The Q3-2013 earnings season is essentially over, with over 90% of the S&P 500 (SPY) companies having reported their results. Earnings growth rate, at 3.5%, continues at the slow pace of the past four quarters.
The Financial sector was hit hard by JPMorgan's (JPM) surprise quarterly loss of -$0.17 per share after it took a $7.2 billion ($1.85 per share) charge for legal reserves and expenses. This brought the sector from the expected leader for Q3 EPS growth (expected 9% YoY on Sep 30) to being the second-worst sector, at 0.2% (see chart below).
JPMorgan's loss has a profound effect not only on the Financials but on the overall index Q3 earnings as well. In fact, excluding JPMorgan, the rest of the sector exhibited very healthy earnings growth, at 16% YoY, led by Bank of America (BAC) and Morgan Stanley (MS). The overall earnings growth for the S&P 500 would have been 6% excluding JPMorgan.
In the Energy sector where earnings were already expected to decline YoY, they dropped much more severely, by 8% - making it the worst-performing sector. With refining margins remaining under pressure, companies that derive a significant portion of revenue from refined products continue to lag. Exxon Mobil (XOM) and Phillips 66 (PSX) are the largest contributors to the decline in earnings for the sector.
There were plenty of positive earnings surprises in Q3, mainly in the Tech and Materials sectors. Technology bellwethers Microsoft (MSFT), Google (GOOG) and Apple (AAPL) all exceeded analyst estimates (though Apple's earnings are still declining YoY). Technology sector earnings are growing at a healthy 8% YoY, making it the third-best performing sector - a dramatic reversal from the decline in Q2-2013. In the Materials sector, Alcoa (AA), Freeport McMoRan (FCX), Nucor (NUE) and DuPont (DD) all beat estimates, propelling the Materials sector to the second-best growth rate at 9%. Broad-based growth in the Consumer Discretionary sector, including Ford (F) and Time Warner (TWX) that handily beat estimates, made it the fastest growing sector, at 10.5%.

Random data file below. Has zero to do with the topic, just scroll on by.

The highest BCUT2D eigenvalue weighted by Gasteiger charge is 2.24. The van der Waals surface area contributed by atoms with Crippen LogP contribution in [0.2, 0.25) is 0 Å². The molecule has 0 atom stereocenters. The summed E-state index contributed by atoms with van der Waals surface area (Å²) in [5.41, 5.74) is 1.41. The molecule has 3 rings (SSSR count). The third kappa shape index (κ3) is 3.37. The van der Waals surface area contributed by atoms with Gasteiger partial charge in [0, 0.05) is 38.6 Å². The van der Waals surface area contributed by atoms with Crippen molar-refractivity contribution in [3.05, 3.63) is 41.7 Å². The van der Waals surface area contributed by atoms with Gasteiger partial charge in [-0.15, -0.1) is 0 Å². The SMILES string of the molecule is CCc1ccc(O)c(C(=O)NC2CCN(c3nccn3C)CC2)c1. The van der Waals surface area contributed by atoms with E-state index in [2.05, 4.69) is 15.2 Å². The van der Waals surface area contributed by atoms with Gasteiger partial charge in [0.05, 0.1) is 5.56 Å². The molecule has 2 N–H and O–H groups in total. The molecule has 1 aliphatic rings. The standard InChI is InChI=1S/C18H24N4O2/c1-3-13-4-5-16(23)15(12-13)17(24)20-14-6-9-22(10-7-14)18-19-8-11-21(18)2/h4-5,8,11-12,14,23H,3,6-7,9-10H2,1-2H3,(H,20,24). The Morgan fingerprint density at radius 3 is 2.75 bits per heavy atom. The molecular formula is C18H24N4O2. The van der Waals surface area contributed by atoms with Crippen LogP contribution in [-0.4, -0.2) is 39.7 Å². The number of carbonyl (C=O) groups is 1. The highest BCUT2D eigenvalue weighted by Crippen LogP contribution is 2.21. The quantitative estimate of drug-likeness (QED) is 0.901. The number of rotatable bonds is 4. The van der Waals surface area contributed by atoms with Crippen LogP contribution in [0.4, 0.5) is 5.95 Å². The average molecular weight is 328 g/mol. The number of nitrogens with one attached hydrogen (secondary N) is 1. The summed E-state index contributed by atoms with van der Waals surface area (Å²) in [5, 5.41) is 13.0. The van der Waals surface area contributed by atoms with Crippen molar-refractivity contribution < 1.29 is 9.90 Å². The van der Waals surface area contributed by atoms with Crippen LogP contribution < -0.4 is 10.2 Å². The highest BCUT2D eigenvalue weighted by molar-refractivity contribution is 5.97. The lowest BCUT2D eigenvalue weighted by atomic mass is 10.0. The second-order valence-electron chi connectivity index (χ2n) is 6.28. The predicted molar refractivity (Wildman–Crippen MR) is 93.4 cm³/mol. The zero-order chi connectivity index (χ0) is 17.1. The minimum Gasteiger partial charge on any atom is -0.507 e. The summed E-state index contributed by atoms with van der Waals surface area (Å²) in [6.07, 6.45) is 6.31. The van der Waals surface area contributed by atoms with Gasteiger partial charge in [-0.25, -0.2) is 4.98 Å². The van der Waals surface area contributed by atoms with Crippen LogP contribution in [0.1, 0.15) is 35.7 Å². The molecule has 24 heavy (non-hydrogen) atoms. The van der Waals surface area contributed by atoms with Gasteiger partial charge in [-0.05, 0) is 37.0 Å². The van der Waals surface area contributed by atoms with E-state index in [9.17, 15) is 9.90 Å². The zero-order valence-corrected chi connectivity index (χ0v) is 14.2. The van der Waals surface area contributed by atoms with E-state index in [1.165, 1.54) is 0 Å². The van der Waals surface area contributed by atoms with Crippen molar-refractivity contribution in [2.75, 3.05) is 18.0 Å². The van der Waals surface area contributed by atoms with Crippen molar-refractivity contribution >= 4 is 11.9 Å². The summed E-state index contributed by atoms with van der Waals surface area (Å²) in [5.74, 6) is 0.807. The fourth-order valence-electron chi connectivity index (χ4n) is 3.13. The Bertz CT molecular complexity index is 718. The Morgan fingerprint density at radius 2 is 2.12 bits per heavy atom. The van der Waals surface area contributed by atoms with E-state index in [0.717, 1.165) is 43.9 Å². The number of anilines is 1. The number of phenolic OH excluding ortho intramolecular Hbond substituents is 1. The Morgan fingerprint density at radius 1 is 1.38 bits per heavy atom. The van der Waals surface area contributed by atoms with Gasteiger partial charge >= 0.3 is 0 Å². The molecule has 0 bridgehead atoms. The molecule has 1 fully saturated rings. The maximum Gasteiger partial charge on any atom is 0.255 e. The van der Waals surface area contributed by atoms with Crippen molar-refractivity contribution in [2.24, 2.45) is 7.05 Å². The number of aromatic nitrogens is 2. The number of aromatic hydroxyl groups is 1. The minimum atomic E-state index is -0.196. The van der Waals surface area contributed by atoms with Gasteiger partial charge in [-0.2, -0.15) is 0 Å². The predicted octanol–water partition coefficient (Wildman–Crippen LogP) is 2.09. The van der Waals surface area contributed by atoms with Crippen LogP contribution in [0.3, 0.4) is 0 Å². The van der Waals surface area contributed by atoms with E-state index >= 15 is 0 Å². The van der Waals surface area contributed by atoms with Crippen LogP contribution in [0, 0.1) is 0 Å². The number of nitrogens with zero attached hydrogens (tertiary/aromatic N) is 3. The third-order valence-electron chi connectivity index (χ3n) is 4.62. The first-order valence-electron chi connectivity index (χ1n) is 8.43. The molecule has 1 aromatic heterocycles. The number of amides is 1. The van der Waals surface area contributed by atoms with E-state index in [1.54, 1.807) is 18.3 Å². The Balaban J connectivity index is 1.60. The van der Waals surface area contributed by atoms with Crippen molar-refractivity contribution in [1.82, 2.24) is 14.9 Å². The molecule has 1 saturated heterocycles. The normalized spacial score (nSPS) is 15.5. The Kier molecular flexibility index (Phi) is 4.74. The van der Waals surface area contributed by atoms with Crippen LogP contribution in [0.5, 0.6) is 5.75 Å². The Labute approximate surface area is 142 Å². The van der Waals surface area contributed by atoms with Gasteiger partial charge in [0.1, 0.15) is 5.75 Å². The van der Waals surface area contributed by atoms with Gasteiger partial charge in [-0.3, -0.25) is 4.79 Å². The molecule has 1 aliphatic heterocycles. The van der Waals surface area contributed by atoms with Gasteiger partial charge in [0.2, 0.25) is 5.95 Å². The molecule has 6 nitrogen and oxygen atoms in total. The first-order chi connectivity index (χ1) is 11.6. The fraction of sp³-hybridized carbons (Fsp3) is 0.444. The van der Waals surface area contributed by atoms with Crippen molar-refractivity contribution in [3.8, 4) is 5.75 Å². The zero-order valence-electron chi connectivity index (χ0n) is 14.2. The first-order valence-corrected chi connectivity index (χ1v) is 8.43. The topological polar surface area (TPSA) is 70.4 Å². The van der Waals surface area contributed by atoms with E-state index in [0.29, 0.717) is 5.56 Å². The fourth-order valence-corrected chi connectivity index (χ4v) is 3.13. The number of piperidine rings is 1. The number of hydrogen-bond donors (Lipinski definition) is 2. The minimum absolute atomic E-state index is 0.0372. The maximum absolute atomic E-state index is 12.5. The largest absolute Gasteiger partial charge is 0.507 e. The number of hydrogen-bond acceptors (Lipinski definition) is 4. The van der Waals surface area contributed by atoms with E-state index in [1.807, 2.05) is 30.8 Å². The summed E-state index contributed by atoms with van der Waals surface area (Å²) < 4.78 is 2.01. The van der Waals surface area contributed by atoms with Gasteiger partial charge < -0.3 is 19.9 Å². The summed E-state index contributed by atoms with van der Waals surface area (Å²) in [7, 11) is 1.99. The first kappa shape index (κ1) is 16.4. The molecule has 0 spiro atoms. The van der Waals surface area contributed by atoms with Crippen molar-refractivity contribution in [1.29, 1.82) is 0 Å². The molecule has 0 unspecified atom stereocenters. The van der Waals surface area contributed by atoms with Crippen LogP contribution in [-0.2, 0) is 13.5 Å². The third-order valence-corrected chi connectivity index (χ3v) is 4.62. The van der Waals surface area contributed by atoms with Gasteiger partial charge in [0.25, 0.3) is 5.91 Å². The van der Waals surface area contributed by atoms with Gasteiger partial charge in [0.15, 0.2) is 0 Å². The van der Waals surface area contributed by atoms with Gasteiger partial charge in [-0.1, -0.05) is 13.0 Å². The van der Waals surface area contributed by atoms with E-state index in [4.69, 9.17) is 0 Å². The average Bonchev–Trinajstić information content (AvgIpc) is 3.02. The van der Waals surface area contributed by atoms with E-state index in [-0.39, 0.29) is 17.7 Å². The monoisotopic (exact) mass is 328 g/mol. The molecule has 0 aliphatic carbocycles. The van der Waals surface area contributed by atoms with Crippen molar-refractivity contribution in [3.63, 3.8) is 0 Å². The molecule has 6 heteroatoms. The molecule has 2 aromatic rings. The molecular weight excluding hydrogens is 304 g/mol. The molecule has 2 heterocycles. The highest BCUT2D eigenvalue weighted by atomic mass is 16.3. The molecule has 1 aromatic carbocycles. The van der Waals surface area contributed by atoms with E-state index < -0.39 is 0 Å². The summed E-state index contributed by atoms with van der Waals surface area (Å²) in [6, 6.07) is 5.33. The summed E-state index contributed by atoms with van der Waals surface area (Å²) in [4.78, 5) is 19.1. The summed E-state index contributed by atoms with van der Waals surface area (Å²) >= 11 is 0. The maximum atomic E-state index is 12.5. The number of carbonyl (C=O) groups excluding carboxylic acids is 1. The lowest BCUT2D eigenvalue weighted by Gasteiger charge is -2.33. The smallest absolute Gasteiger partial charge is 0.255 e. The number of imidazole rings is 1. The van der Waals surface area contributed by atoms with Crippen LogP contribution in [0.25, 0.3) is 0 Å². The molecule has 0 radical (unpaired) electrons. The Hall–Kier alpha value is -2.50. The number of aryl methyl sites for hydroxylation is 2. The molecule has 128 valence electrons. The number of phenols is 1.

For most of this year, analysts expected future earnings to accelerate, only to reduce their expectations to match the "new-normal" slow growth reality. For example, back in March, the expectation was for 10% growth in Q3, with actual growth now at 3.5%. The same pattern continues for Q4, with 11% growth expectation in August reduced to 7.3% currently as a result of companies' negative guidance. Part of the reason for slow earnings growth is the lack of top-line revenue growth (2.9% in Q3, expected 0.7% in Q4).
The S&P 500 earnings stalled last year, and only started to grow again, albeit at a slow pace, this year (see chart above). At the same time, the index rallied very strongly last year (about 12% price return) and the rally has been remarkably strong this year to date, up 26%, no doubt in part based on analysts' expectation that earnings would accelerate to double-digit growth (which has not happened). This brought the TTM Price-to-Earnings ratio for the S&P to 18, well above long-term historical average. Did the index get ahead of its earnings?
Not necessarily. Sector performance provides a reason for optimism for Q4. The traditional engines of growth - Technology and Consumer Durables - are once again in the lead, as they normally are during economic expansions. If the bulk of legal liabilities of major investment banks are behind us, it should boost earnings growth for the Financials and for the S&P 500 overall. The above-average growth that analysts have been hoping for all of this year may actually happen in Q4.